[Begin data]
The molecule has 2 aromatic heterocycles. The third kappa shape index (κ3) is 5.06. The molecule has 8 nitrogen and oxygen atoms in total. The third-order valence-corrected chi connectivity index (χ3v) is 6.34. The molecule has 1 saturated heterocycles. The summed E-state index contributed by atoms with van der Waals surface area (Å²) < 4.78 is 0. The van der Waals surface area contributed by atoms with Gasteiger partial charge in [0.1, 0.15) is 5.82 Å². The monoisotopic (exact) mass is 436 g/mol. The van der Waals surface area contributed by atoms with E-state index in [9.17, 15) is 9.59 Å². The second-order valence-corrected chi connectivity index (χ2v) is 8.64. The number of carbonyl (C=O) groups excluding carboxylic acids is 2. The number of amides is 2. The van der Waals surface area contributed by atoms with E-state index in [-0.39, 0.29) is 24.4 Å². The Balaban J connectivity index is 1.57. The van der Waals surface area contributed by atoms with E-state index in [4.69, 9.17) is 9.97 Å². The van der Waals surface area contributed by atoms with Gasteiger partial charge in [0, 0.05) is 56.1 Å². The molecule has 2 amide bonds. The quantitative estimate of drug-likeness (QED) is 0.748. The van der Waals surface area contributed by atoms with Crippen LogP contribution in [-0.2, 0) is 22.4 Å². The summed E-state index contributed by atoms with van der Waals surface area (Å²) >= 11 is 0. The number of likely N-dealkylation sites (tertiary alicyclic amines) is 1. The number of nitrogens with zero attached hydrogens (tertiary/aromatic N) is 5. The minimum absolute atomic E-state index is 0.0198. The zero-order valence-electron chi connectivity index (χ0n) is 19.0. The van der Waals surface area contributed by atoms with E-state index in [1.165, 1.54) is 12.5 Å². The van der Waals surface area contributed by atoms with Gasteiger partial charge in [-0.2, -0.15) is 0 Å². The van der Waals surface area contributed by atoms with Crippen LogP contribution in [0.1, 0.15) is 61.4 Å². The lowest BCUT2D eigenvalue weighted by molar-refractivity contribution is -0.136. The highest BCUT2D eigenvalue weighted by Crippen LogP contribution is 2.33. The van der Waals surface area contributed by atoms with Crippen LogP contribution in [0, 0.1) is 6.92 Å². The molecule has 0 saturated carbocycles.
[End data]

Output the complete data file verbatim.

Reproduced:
The molecule has 2 aromatic heterocycles. The third kappa shape index (κ3) is 5.06. The molecule has 8 nitrogen and oxygen atoms in total. The third-order valence-corrected chi connectivity index (χ3v) is 6.34. The molecule has 1 saturated heterocycles. The summed E-state index contributed by atoms with van der Waals surface area (Å²) < 4.78 is 0. The van der Waals surface area contributed by atoms with Gasteiger partial charge in [0.1, 0.15) is 5.82 Å². The monoisotopic (exact) mass is 436 g/mol. The van der Waals surface area contributed by atoms with E-state index in [9.17, 15) is 9.59 Å². The second-order valence-corrected chi connectivity index (χ2v) is 8.64. The number of carbonyl (C=O) groups excluding carboxylic acids is 2. The number of amides is 2. The van der Waals surface area contributed by atoms with E-state index in [-0.39, 0.29) is 24.4 Å². The Balaban J connectivity index is 1.57. The van der Waals surface area contributed by atoms with E-state index in [4.69, 9.17) is 9.97 Å². The van der Waals surface area contributed by atoms with Gasteiger partial charge in [0, 0.05) is 56.1 Å². The molecule has 2 amide bonds. The quantitative estimate of drug-likeness (QED) is 0.748. The van der Waals surface area contributed by atoms with Crippen LogP contribution in [-0.2, 0) is 22.4 Å². The summed E-state index contributed by atoms with van der Waals surface area (Å²) >= 11 is 0. The number of likely N-dealkylation sites (tertiary alicyclic amines) is 1. The number of nitrogens with zero attached hydrogens (tertiary/aromatic N) is 5. The minimum absolute atomic E-state index is 0.0198. The zero-order valence-electron chi connectivity index (χ0n) is 19.0. The van der Waals surface area contributed by atoms with E-state index in [1.165, 1.54) is 12.5 Å². The van der Waals surface area contributed by atoms with Gasteiger partial charge in [-0.2, -0.15) is 0 Å². The van der Waals surface area contributed by atoms with Crippen LogP contribution in [0.1, 0.15) is 61.4 Å². The lowest BCUT2D eigenvalue weighted by molar-refractivity contribution is -0.136. The highest BCUT2D eigenvalue weighted by Crippen LogP contribution is 2.33. The van der Waals surface area contributed by atoms with Crippen LogP contribution in [0, 0.1) is 6.92 Å². The molecule has 0 saturated carbocycles.